I wanna take this opportunity to jump a little bit forward and get inside the Jo-burg University arena in the SARSYC 2017.As we commonly say "you run,you crush",I am fully aware that with this article I might surely crush, for in this post I will be touching a very sensitive issue in the Sexual Reproductive Health arena especially in Sub-Saharan Africa.
Now going back to SARSYC 2017,the theme for this year's conference is Building a business case for a solid future: Promoting Access to Youth SRH services and commodities”.
This is a clear yet packed theme it's saying Promoting Access to Youth SRH service, which means that as long as you a youth you are included in this group,not minding your race,sex and sexual orientation.
The problem we are having as the Sub-Saharan youths we are mixing the Popular culture with our well-being.I will try and explain my point below,
What really is pop culture?
Even doctors often violate the privacy of LGBTI patients by exposing them to other staff or police, preaching to redeem them, or altogether denying them medical care. The testimony of one such victim of violation illustrates discrimination.
The doctor refused to believe that I was gay; he said he had only heard of gay people on TV and that I was simply lying (even after seeing my anal warts). He then called his colleagues to come spectate. It was quite embarrassing for me. He later told me to go read Leviticus 18:25, I felt judged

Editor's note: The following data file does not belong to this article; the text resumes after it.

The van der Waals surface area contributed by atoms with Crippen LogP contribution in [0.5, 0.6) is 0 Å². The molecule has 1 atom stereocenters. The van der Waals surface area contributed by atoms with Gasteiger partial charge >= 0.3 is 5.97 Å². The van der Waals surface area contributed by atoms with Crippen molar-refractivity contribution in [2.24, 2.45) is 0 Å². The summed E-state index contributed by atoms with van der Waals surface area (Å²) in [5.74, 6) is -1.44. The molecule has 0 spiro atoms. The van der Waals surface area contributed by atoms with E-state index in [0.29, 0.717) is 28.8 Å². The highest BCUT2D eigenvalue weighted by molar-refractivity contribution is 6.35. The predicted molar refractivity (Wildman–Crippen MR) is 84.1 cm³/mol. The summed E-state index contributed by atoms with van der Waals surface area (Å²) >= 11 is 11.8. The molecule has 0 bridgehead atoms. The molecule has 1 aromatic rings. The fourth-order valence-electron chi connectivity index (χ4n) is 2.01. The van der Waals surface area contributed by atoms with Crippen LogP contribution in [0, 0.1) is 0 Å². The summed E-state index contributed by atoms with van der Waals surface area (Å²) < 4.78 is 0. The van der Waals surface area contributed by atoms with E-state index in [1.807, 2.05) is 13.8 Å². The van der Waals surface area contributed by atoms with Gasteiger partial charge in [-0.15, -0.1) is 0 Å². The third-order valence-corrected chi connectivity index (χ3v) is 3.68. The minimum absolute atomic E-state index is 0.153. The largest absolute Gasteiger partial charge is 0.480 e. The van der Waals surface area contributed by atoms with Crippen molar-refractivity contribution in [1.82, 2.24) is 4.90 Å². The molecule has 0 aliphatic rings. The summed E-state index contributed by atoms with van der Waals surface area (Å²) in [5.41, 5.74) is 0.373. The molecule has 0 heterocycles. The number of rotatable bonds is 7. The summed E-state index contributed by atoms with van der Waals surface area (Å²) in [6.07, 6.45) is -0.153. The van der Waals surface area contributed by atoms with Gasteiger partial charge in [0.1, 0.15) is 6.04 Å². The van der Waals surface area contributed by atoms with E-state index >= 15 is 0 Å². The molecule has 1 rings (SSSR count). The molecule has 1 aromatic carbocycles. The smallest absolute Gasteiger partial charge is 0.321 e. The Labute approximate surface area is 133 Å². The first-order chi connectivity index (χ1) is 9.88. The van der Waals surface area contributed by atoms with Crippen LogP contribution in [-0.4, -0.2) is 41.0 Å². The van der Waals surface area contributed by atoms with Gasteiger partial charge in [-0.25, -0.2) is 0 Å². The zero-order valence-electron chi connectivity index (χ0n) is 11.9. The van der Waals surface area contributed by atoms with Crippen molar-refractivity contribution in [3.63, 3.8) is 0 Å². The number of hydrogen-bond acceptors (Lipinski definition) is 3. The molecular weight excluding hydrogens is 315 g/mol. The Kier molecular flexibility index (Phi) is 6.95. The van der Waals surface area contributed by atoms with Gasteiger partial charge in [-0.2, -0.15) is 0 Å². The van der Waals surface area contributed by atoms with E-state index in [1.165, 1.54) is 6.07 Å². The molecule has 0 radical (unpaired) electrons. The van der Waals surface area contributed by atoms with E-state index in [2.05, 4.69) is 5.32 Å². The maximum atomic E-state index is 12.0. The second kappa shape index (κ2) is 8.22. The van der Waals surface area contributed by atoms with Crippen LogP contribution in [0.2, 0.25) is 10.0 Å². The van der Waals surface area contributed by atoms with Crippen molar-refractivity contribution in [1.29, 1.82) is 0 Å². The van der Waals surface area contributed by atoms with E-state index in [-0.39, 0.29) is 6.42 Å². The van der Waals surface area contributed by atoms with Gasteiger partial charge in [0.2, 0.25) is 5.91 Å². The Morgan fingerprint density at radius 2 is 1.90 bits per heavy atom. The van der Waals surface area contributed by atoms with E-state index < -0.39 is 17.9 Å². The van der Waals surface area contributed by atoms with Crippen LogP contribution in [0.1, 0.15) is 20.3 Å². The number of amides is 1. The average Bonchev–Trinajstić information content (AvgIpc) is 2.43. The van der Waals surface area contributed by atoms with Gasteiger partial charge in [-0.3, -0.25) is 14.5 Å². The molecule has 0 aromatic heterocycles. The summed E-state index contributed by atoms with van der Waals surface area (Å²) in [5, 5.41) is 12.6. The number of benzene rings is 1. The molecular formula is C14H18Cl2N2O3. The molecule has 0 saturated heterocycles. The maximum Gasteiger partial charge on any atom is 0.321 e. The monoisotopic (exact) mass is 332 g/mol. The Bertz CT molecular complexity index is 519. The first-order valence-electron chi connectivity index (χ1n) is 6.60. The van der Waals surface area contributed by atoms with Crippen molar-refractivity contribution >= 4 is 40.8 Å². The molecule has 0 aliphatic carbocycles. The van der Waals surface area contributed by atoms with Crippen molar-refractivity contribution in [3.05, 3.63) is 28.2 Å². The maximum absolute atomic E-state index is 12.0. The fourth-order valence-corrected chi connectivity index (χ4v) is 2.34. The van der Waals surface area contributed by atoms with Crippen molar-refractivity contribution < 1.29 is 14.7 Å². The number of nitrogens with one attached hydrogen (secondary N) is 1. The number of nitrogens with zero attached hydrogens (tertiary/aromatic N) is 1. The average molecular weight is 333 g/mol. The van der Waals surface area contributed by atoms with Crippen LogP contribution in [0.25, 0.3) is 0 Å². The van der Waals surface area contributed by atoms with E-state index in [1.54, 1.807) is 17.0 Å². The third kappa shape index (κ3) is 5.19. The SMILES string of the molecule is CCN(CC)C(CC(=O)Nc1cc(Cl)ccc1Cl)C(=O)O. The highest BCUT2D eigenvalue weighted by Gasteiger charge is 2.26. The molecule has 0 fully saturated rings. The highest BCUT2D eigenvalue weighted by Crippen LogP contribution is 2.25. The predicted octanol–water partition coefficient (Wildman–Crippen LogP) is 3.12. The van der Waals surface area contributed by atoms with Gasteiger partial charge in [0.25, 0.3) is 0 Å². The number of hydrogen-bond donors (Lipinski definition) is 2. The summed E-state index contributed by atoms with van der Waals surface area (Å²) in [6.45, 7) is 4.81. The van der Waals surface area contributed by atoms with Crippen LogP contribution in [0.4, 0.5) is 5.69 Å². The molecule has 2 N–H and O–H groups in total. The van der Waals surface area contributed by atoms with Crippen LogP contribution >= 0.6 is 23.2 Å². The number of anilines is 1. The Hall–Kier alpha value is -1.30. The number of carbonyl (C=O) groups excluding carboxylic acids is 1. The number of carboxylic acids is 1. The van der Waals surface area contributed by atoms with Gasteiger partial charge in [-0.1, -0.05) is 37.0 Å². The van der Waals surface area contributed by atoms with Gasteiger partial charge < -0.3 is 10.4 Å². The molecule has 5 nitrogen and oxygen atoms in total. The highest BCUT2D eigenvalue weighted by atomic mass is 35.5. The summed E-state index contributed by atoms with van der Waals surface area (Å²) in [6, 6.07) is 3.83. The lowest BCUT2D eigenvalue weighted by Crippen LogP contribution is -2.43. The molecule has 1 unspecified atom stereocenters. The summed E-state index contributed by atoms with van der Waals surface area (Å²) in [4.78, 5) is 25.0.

SARSYC 2017 is offering a once in a lifetime opportunity to openly discuss these issues in Track TWO.
People with disabilities (PWD), women and the lesbian, gay, bisexual, transgender and intersex (LGBTI+) community are usually the most affected and least catered for by SRH services due to the specificity of their needs. This track will facilitate conversations that illuminate and attempt to address the numerous challenges which inhibit these vulnerable groups access to SRH services. It will seek to share experiences in programme design based on living no one behind through inclusive program design that incorporates vulnerable and marginalized communities.
The track is informed by the reality that, although significant work has been done to support people with HIV in general, stigma remains an issue which affects vulnerable and marginalised groups the most, leading in some instances to people refusing to access services which have availed, thereby affecting the outcomes of designed programmes. This track seeks to provide an opportunity for conference attendees to examine and share progressive initiatives and ideas on addressing issues relating to marginalised communities.
I urge the public to support the moves to ensure the LGBTI community accesses sexual reproductive health services a strategy of reducing new HIV infections.We must all actively support the SARSYC in its efforts to decriminalize homosexual conduct in order to increase access of essential HIV prevention, management and care services to LGBTI groups. Such action is imperative if we are to address this recently identified root to HIV infection. As Ban Ki Moon once said “you don’t have to be gay to fight homophobia”
Let's not judge.I rest my case
To BE continued........................